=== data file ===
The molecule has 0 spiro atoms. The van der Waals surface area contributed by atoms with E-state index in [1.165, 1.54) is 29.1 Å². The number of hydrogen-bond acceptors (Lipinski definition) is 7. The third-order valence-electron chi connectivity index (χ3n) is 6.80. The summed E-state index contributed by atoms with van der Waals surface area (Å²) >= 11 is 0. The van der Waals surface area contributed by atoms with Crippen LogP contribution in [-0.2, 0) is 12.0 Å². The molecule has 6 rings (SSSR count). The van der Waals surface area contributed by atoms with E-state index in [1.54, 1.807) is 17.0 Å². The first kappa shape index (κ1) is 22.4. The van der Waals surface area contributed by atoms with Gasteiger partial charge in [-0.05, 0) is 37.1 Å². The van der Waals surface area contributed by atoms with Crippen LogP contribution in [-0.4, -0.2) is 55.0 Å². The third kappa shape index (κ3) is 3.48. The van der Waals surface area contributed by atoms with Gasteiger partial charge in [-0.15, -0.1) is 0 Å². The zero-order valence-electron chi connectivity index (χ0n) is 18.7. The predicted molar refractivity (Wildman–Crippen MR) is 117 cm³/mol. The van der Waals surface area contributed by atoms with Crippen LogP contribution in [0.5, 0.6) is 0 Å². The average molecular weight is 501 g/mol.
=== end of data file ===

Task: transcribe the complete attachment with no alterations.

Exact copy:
The molecule has 0 spiro atoms. The van der Waals surface area contributed by atoms with E-state index in [1.165, 1.54) is 29.1 Å². The number of hydrogen-bond acceptors (Lipinski definition) is 7. The third-order valence-electron chi connectivity index (χ3n) is 6.80. The summed E-state index contributed by atoms with van der Waals surface area (Å²) >= 11 is 0. The van der Waals surface area contributed by atoms with Crippen LogP contribution in [-0.2, 0) is 12.0 Å². The molecule has 6 rings (SSSR count). The van der Waals surface area contributed by atoms with E-state index in [1.54, 1.807) is 17.0 Å². The first kappa shape index (κ1) is 22.4. The van der Waals surface area contributed by atoms with Gasteiger partial charge in [-0.05, 0) is 37.1 Å². The van der Waals surface area contributed by atoms with Crippen LogP contribution in [-0.4, -0.2) is 55.0 Å². The third kappa shape index (κ3) is 3.48. The van der Waals surface area contributed by atoms with Gasteiger partial charge in [-0.15, -0.1) is 0 Å². The zero-order valence-electron chi connectivity index (χ0n) is 18.7. The predicted molar refractivity (Wildman–Crippen MR) is 117 cm³/mol. The van der Waals surface area contributed by atoms with Crippen LogP contribution in [0.5, 0.6) is 0 Å². The average molecular weight is 501 g/mol.